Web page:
24 Jan 2014

Knowing When To Be Unprofessional (or less sophisticated) in Your Tool Usage

Know Your Objectives
I am a big believer in being professional. And, if you have reached that level of professionalism, to strive even more. This is especially true of video work and hangouts. That doesn’t mean that you have to have the “Midas Touch” and that everything you touch turns to gold, but a continual process improvement to strive for a more professional product or service. This is why I added the slogan, “Taking it to the next level” to my hangout curriculum, because no matter where you start, I believe in striving to take it further.

So, why do I mention being unprofessional? Well, as a part of this article, I’m going to mention a hangout app, but also tell a story of how we took a less sophisticate approach to a hangout challenge. The goal of this article is to help you visualize, from a bird’s eye view, the professionalism of the project with or without the tool.

Let’s start at the beginning… something you learned in Business or Marketing 101.


Define Your Objective

In this case, we are talking about a hangout app, so the question would be, “What is your objective with this hangout?” Let’s use an example. If your objective is to literally “hang out” and watch a football game together, with 9 other football buddies, and share the hangout as a hangout on air for comments about the football game, then sound production may not be high on your list of importance because the key objective is sharing the experience of watching the football game and commenting on it on the social networks. The hangout, in this case, is somewhat incidental.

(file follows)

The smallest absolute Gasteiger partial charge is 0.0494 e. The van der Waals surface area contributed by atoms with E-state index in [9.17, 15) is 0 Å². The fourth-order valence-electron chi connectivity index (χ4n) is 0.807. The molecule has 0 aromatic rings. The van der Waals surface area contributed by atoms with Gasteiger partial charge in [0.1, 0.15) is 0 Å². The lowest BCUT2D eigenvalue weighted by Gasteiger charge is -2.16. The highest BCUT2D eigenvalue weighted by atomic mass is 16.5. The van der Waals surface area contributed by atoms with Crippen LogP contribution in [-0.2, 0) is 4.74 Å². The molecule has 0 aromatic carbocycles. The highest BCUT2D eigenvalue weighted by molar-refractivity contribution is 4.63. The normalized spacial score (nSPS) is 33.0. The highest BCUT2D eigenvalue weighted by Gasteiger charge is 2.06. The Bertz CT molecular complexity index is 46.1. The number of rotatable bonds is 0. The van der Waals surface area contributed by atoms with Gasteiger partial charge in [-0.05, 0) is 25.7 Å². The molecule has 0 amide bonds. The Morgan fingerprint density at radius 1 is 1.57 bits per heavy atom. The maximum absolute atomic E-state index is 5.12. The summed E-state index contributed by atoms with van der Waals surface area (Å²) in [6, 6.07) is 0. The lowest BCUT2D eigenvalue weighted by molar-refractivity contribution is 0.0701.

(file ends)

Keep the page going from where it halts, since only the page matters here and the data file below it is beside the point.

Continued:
However, if the purpose of the hangout is to have a web show or interview someone for the purpose of performing post-production tasks and packaging the content and re-purposing it, including it in an info-product, etc., then sound production has a higher value in the overall list of elements relating to the hangout.

The objective is what drives how you use (or don’t use) the tool. Understanding your objective is the first step towards understanding the use of the tool.